Assisted reproductive technology (ART) is the application of laboratory or clinical technology to gametes (human egg or sperm) and/or embryos for the purposes of reproduction. All reproductive medicine units offering ART services should comply with the NHMRC Ethical guidelines on the use of assisted reproductive technology in clinical practice and research (2007)
The continued development of new technologies in ART means that ART remains a complex area, scientifically and ethically, for both clinical practice and research.
The NHMRC Ethical guidelines on the use of assisted reproductive technology in clinical practice and research (2007) (ART guidelines) deal with the ethical aspects of research and clinical practice of assisted reproductive technology. The document is divided into three parts:
- Part A provides background and introductory material
- Part B provides ethical guidelines for the clinical practice of ART
- Part C provides ethical guidelines for research consistent with the Prohibition of Human Cloning for Reproduction Act 2002 (PHCR Act) and the Research Involving Human Embryos Act 2002 (RIHE Act).
The current ART guidelines were issued in 2004 by the NHMRC and updated in 2007 to reflect amendments to the PHCR and RIHE Acts. Please note that Part B of the ART guidelines are currently under review and consequential changes have been required to Part A, the Introduction. Public consultation on draft revision to Part B commenced on 22 July 2015. Click here for further details.
The guidelines are primarily intended for ART practitioners, researchers, infertility clinic administrators, Human Research Ethics Committees, accreditation bodies and governments.
Use of Embryos in Research
The RIHE Act requires that research on certain human embryos may only be conducted under a licence issued by the NHMRC Embryo Licensing Committee. The Licensing Committee must be satisfied that the research proposal has been assessed and approved by a Human Research Ethics Committee acting in compliance with the National Statement on Ethical Conduct in Human Research (2007) (National Statement) and the ART guidelines.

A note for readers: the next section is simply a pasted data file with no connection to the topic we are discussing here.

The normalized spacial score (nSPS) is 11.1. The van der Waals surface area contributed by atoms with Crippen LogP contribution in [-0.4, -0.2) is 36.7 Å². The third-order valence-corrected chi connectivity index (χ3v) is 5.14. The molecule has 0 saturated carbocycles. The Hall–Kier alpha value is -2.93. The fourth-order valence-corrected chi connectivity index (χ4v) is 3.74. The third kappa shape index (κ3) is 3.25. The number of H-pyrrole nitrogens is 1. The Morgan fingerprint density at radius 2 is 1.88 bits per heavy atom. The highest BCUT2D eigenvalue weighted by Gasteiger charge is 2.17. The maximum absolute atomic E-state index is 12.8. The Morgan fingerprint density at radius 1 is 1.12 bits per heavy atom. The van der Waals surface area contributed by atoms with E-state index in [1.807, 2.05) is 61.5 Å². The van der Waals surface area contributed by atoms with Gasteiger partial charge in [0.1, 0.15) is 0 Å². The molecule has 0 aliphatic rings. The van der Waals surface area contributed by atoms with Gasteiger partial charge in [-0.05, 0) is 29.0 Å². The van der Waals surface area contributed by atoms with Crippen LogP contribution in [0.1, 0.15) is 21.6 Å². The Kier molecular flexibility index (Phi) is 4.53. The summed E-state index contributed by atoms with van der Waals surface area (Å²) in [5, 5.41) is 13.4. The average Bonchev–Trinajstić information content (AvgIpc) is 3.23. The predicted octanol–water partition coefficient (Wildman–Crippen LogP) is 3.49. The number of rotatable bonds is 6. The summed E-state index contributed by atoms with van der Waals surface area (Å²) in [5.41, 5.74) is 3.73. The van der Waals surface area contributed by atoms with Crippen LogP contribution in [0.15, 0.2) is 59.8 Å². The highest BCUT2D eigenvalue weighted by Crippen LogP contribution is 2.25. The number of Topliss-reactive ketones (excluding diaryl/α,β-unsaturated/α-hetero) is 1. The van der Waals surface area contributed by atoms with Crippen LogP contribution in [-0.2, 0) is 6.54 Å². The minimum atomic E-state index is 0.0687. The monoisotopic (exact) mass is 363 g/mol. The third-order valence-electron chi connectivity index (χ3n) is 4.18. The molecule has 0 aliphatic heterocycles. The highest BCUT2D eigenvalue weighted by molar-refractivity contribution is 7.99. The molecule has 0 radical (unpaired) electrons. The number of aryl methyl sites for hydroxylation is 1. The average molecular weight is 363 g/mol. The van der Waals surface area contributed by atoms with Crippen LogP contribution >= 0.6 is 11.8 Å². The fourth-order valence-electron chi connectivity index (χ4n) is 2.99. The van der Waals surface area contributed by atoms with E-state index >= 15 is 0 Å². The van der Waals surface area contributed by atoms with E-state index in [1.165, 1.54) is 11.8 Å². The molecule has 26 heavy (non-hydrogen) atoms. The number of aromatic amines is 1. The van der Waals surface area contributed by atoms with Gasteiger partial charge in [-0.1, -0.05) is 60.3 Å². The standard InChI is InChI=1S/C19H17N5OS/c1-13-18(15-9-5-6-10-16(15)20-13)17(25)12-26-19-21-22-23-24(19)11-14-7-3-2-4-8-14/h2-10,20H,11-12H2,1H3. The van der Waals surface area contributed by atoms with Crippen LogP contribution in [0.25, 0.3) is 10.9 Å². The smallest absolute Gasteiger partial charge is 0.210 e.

The RIHE Act distinguishes between embryos intended for transfer to a woman to achieve a pregnancy and embryos that have been deemed to be no longer needed in an ART program (‘excess ART embryos’). The PHCR Act and RIHE Act permit research on excess ART embryos, including those that are unsuitable for implantation, and embryos created by means other than by fertilisation of a human egg and human sperm. Consent from the donor must also be sought prior to use of excess ART embryos for research.
For any licensable activity the number of excess ART embryos, other embryos or human eggs should be restricted to that likely to be necessary to achieve the goals of the activity. Research proposals involving human embryos must not include any practices prohibited by the legislation.
Many aspects of clinical practice in ART raise ethical issues. The ART guidelines cover activities including:
- posthumous use of gametes
- donor conception
- sex selection
- pre-implantation genetic diagnosis (PGD).
The role of the ART guidelines in the regulation of ART
There is a robust framework for the conduct of ART in Australia. This framework consists of:
- Commonwealth legislation
- Prohibition of Human Cloning for Reproduction Act 2002
- Research Involving Human Embryos Act 2002
- State and territory legislation (see below)
- NHMRC guidelines
- The ART guidelines
- The National Statement
- The Australian code for the responsible conduct of research, 2007
- Accreditation of ART clinics by the Reproductive Technology Accreditation Committee (RTAC).
The ART guidelines underpin the regulation of ART practice within Australia. RTAC Accreditation is the basis of a nationally consistent approach for overseeing ART clinical practice. RTAC accreditation requires ART treatment centres to comply with government laws and guidelines concerning the practice of ART. The ART guidelines are included in this requirement.
State and Territory ART legislation
Legislation in four states regulates ART - the Victorian Assisted Reproductive Treatment Act (2008), the New South Wales Assisted Reproductive Technology Act (2007), the South Australian Assisted Reproductive Treatment Act (1988) and the Western Australian Human Reproductive Technology Act (1991). Each of these pieces of legislation established a state regulatory body which issues licences to clinics that provide ART services. When there are anomalies between the state acts and the guidelines, the legislation takes precedence.
Sex Selection through Pre-implantation Genetic Diagnosis (PGD)
The ART guidelines restrict the use of PGD for sex selection in Australia. The guidelines state that sex selection (by whatever means) should not be undertaken except to reduce the risk of transmission of a serious genetic condition (see sections 11 and 12 of the ART guidelines).
Review of the ART Guidelines
Part B of the ART guidelines are currently under review. Click here for further details.